In Velan's view, Progenics could not launch AZEDRA in a timely manner due to these manufacturing "tweaks". The Company has remained silent and has refused to be transparent with stockholders regarding why it took an unprecedented TEN MONTHS to launch AZEDRA.
MIP-1095 Clinical Trial Held Hostage
- The Company previously used Centre for Probe Development and Commercialization ("CPDC") to manufacture AZEDRA for its clinical trials and selected CPDC as the supplier for MIP-1095's clinical trials.
- In August 2018, CPDC was placed under an import ban by the FDA which meant it could not ship product into the United States. We suspect that CPDC's import ban is the reason why the MIP-1095 Phase 2b clinical trial is only active in Canada and likely why the Company refuses to state enrollment statistics.
- To our knowledge, the Company has not publicly disclosed CPDC's import ban. In contrast, Cellectar Biosciences, Inc., another company that also used CPDC, received an FDA exemption to import its product for use in clinical trials and publicly updated stockholders on its progress. Instead, Progenics left stockholders in the dark and might be rolling the dice on CPDC's ability to import into the U.S. in the future.
- What happens to MIP-1095 if CPDC's import ban is not lifted? When we asked Company executives, they were unable to provide specifics as to why the Somerset facility cannot currently manufacture MIP-1095 and when the Somerset facility would be able to manufacture MIP-1095.
Unfortunately, the Company appears complacent being dependent upon the FDA lifting its import ban on CPDC. We hope the Company is correct and CPDC's import ban is lifted but having a backup plan is extremely important and is a concept this team does not embrace, as evidenced by AZEDRA's manufacturing delay. A delay to the MIP-1095 clinical trial because of these issues and a reluctance to implement a backup plan would destroy significant stockholder value.
Somerset Supply Chain Constraints
- The Somerset facility can currently manufacture one batch of AZEDRA per week which equals approximately three doses. This can result in ~75 patients treated on an annualized basis (assuming all doses and batches are perfectly timed) which implies a gross revenue ceiling of ~$22.5 million. We think this batch limitation will be a particular concern as AZEDRA patients return for their second dose which will likely impact the amount of new patients that can be scheduled and dosed.
- While the Company likely has plans to expand its manufacturing capabilities, it should be public about these efforts and its strategy. We also question the supply chain capacity assuming AZEDRA commercialization improves and AZEDRA's 150-patient basket trial is launched later this year.
- Progenics' supply chain constraints and AZEDRA manufacturing issues have likely led to the delay for AZEDRA's basket trial and reluctance to be transparent about the timing and design of the basket trial.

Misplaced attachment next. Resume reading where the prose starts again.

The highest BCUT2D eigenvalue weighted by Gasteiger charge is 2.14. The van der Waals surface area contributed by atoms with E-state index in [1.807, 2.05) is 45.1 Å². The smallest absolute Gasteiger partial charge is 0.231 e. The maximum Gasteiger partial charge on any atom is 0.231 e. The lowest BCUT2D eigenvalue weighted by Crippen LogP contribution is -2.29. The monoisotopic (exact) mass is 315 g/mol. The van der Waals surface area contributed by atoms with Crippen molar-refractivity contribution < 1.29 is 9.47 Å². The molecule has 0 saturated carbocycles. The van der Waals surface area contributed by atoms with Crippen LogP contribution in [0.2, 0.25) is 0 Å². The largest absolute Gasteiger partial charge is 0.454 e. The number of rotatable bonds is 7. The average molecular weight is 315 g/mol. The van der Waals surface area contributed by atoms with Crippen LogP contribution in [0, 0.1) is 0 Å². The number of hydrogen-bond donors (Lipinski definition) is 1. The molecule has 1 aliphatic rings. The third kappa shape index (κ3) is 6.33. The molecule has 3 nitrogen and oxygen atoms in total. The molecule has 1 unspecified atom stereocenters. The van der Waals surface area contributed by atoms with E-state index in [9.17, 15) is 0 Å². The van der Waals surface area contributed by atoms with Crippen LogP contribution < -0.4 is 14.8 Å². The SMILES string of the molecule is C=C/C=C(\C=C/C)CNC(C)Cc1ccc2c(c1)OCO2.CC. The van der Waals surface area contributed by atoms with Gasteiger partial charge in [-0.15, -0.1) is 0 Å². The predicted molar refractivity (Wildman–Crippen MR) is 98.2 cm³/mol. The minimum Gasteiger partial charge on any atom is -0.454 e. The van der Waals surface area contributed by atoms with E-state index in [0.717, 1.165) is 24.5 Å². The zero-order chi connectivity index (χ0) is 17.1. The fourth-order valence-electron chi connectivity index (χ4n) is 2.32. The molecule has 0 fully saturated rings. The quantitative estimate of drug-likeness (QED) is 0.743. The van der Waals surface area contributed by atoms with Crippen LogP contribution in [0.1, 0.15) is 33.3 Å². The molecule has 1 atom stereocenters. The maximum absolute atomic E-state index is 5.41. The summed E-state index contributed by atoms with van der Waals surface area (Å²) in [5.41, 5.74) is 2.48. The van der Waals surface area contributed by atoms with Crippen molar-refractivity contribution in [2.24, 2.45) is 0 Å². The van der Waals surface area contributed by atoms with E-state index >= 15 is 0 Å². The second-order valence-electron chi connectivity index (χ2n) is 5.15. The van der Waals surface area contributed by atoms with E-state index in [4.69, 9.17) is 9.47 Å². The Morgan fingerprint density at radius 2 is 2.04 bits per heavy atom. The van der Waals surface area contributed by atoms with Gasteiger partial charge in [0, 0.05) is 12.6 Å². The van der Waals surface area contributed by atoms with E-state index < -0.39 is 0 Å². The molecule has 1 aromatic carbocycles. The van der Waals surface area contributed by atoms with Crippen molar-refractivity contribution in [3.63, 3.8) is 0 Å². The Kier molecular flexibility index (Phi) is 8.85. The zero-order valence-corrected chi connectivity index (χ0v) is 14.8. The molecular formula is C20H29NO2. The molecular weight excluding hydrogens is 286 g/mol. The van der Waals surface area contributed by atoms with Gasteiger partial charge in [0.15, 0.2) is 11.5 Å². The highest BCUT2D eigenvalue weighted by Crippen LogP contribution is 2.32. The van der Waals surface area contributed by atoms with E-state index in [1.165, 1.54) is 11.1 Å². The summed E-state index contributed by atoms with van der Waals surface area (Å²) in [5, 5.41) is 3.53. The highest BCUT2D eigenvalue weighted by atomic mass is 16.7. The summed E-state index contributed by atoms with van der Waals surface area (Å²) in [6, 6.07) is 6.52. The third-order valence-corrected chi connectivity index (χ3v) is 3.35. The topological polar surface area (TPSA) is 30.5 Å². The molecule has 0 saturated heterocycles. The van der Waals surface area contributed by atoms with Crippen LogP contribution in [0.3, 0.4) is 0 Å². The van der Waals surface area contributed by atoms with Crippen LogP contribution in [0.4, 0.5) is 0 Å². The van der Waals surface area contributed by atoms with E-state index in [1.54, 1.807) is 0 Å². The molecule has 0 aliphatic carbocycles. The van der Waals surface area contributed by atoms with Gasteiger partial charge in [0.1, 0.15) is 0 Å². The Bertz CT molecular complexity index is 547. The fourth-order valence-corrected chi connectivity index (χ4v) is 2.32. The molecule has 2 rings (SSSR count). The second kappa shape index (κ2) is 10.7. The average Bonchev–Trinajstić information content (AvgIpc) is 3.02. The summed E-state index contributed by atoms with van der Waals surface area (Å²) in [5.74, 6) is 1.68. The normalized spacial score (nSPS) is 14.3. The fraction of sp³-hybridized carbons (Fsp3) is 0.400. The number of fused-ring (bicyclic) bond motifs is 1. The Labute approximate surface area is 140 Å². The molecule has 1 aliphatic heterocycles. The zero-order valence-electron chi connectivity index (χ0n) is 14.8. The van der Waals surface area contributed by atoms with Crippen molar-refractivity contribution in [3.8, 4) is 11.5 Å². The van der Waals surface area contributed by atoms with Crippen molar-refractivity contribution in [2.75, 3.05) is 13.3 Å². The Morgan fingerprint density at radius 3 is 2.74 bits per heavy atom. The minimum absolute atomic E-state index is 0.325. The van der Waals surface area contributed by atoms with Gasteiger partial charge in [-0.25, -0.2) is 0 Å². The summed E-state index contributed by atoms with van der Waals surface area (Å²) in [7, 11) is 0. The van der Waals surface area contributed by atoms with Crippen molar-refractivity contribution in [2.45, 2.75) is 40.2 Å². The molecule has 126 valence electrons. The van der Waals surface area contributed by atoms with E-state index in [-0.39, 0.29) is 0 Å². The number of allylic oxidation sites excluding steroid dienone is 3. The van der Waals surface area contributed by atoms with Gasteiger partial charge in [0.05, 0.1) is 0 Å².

- Most concerning, however, is MIP-1095 and ensuring this can be manufactured by a facility that can sell product in the U.S. Will the Somerset facility have sufficient capacity for MIP-1095 in the future? Will it have sufficient capacity today if CPDC's import ban is not lifted?
While the Company mismanages its key assets, it compounds its mistakes by focusing on distracting projects such as AI that do not add significant value and only serve to reduce the time spent on commercializing AZEDRA and advancing its product pipeline.
Stockholders deserve more information and clarity. To Velan, the continued lack of transparency at Progenics is extremely concerning, particularly given CEO Mark Baker's history of wrongfully stifling a whistleblower who thought Progenics was misleading stockholders. We believe there might even be more recent examples of such behavior. Under current guidance and without departure from the status quo, the Company's potential will continue to be squandered at the expense of stockholders. The Board claims to seek new director candidates with applicable supply chain and commercialization expertise – skills that appear absent from the current Board and management team. We have identified potential candidates that have such expertise (who we understand have not been contacted by the Company or by its costly executive search firm), yet the Company has not welcomed our repeated outreach attempts to reach a constructive resolution.
As previously communicated to the public and to the Board, Velan's preference has always been and continues to remain reaching an appropriate settlement to put the Company on a better path and to instill much needed accountability in the boardroom. Stockholders have spoken through their votes at last month's annual meeting and we believe the mandate is clear. Without an appropriate settlement that reflects the degree of change desperately needed at PGNX, we will likely be forced to take action yet again on behalf of all stockholders, including by seeking to remove and replace members of the Board.